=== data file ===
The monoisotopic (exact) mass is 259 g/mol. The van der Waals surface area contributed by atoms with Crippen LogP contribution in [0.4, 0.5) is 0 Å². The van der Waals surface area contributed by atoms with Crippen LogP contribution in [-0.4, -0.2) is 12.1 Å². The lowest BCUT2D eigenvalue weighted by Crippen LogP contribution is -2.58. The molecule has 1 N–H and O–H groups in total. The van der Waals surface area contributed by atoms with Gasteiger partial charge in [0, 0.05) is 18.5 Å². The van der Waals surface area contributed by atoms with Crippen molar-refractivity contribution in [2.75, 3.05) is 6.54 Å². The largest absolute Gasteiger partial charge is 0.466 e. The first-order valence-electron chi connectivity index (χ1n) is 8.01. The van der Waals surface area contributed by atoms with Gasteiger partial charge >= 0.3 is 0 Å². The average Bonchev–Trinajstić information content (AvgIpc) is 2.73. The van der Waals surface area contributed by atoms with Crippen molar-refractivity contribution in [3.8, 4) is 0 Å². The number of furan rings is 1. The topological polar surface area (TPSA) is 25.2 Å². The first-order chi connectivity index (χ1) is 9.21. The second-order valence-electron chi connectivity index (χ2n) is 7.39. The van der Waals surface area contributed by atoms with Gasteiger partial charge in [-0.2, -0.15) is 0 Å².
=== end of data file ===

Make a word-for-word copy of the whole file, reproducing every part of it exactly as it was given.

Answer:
The monoisotopic (exact) mass is 259 g/mol. The van der Waals surface area contributed by atoms with Crippen LogP contribution in [0.4, 0.5) is 0 Å². The van der Waals surface area contributed by atoms with Crippen LogP contribution in [-0.4, -0.2) is 12.1 Å². The lowest BCUT2D eigenvalue weighted by Crippen LogP contribution is -2.58. The molecule has 1 N–H and O–H groups in total. The van der Waals surface area contributed by atoms with Gasteiger partial charge in [0, 0.05) is 18.5 Å². The van der Waals surface area contributed by atoms with Crippen molar-refractivity contribution in [2.75, 3.05) is 6.54 Å². The largest absolute Gasteiger partial charge is 0.466 e. The first-order valence-electron chi connectivity index (χ1n) is 8.01. The van der Waals surface area contributed by atoms with Gasteiger partial charge >= 0.3 is 0 Å². The average Bonchev–Trinajstić information content (AvgIpc) is 2.73. The van der Waals surface area contributed by atoms with Crippen molar-refractivity contribution in [3.8, 4) is 0 Å². The number of furan rings is 1. The topological polar surface area (TPSA) is 25.2 Å². The first-order chi connectivity index (χ1) is 9.21. The second-order valence-electron chi connectivity index (χ2n) is 7.39. The van der Waals surface area contributed by atoms with Gasteiger partial charge in [-0.2, -0.15) is 0 Å².